And so this magnificent sculpture, probably the most famous in the world is also used and abused:

In an anti junk food campaign – Mivchelangelo's David

before and after Big Macs!

Or in trashy souvenirs –

aprons, magnets, statuettes

that abound in Florence,

and not so trashy magnets, that animate my fridge!

Still Michelangelo’s David survives it all and in his serene beauty remains the most spectacular sculpture in history and we are forever blessed with his presence here in Florence.

Davide Michelangelo


 

A legendary place – Island of Montecristo

Montecristo IslandOff on a new adventure to the Island of Montecristo, one of the most wild and intriguing of  the Tuscan Archipelago. This tiny island off the Tuscan coast is only just over 10sq km and a Natural Reserve with restricted access of only 1000 visitors each year allowed to explore the 3 trails on the Island accompanied by Forest rangers and Environmental Guides. Only 50 people per visit and more than a 2 year waiting list.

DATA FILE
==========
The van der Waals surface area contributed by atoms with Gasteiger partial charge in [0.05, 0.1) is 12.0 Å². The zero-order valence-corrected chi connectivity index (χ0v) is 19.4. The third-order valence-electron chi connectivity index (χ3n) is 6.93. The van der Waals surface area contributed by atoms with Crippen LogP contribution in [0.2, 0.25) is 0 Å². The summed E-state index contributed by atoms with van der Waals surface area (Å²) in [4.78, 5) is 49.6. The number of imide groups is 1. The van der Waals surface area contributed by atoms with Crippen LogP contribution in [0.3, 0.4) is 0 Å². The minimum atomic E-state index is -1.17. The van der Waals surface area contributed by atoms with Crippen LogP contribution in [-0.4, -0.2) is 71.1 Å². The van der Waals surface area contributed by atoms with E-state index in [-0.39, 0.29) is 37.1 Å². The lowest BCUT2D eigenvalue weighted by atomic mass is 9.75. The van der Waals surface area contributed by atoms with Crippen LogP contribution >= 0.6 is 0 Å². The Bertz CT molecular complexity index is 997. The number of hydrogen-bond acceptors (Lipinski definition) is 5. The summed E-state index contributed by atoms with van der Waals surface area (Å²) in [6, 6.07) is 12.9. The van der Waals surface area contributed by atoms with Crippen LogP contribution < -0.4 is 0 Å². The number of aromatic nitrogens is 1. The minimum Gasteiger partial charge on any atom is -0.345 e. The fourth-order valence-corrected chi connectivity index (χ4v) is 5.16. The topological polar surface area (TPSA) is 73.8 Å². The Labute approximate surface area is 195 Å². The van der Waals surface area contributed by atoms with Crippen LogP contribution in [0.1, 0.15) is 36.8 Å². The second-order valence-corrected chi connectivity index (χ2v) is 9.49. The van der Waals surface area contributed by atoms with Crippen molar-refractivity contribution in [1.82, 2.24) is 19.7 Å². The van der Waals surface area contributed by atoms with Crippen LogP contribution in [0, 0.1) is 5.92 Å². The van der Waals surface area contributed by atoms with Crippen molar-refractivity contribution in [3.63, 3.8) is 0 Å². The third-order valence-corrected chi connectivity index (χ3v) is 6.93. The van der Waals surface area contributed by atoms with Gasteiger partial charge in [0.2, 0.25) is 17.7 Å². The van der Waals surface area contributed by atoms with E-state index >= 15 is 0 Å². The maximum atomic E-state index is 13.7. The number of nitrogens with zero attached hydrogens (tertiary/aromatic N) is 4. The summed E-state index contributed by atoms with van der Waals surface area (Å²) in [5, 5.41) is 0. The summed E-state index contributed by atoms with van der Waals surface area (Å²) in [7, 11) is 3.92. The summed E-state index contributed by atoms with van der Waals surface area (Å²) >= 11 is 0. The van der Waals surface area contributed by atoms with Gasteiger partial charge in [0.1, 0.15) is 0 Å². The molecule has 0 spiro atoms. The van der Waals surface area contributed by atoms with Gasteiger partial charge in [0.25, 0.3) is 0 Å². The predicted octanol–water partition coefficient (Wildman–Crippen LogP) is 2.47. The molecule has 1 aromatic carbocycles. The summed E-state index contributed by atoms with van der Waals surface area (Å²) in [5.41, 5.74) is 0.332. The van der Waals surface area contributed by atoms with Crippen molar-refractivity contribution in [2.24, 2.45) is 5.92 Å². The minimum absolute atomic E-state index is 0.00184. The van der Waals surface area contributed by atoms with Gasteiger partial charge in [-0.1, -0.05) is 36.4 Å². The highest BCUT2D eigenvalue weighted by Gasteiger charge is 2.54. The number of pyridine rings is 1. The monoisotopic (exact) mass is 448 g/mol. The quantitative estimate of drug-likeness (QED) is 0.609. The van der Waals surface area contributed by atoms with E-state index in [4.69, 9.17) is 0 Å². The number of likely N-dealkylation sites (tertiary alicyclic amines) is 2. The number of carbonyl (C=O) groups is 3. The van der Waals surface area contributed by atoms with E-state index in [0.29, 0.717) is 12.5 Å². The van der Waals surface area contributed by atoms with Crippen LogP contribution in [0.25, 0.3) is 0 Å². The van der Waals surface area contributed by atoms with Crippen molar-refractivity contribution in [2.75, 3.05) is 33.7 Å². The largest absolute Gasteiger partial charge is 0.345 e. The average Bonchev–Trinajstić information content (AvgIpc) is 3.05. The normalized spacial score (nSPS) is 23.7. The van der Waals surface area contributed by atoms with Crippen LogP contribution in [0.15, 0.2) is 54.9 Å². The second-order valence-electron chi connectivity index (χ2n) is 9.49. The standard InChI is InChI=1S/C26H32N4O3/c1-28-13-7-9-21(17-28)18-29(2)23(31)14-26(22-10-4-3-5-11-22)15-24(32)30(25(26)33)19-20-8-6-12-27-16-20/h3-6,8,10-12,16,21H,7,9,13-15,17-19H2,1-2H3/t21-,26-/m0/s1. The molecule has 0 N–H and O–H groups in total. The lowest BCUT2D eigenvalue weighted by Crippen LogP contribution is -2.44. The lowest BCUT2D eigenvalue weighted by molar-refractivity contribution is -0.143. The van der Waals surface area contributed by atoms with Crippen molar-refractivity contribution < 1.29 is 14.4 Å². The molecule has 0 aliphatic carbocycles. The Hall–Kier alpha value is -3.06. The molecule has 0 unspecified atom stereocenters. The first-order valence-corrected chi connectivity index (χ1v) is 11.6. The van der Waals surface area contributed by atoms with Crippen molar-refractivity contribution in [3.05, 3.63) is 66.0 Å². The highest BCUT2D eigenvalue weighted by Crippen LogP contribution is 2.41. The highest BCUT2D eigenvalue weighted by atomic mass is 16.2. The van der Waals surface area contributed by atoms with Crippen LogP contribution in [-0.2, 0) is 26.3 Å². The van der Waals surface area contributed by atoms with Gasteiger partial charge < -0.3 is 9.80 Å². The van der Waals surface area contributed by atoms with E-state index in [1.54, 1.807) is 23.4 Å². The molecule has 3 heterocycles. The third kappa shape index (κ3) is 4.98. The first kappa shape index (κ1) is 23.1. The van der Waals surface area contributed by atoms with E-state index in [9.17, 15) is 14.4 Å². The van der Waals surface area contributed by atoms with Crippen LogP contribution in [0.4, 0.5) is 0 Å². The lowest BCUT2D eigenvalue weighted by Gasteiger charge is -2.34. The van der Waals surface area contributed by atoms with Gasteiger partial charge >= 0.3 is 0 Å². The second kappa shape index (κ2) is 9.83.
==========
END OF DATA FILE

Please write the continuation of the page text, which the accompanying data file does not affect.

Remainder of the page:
It meant an early dawn start for most of us with a 2hr trip from Florence and a 2 1/2 hr boat ride across from Castiglione della Pescaia. The excitement mounted on seeing the island shrouded in clouds, exuding mystery and provoking a murmur about the treasure to still be found!

Guides Montecristo

Forest rangers to greet us, together with the custodians of the island and our Environmental guide to give us an introduction to the flora and fauna and regulations about hiking together – not wandering off the designated trail or even dipping a toe into the very inviting sea.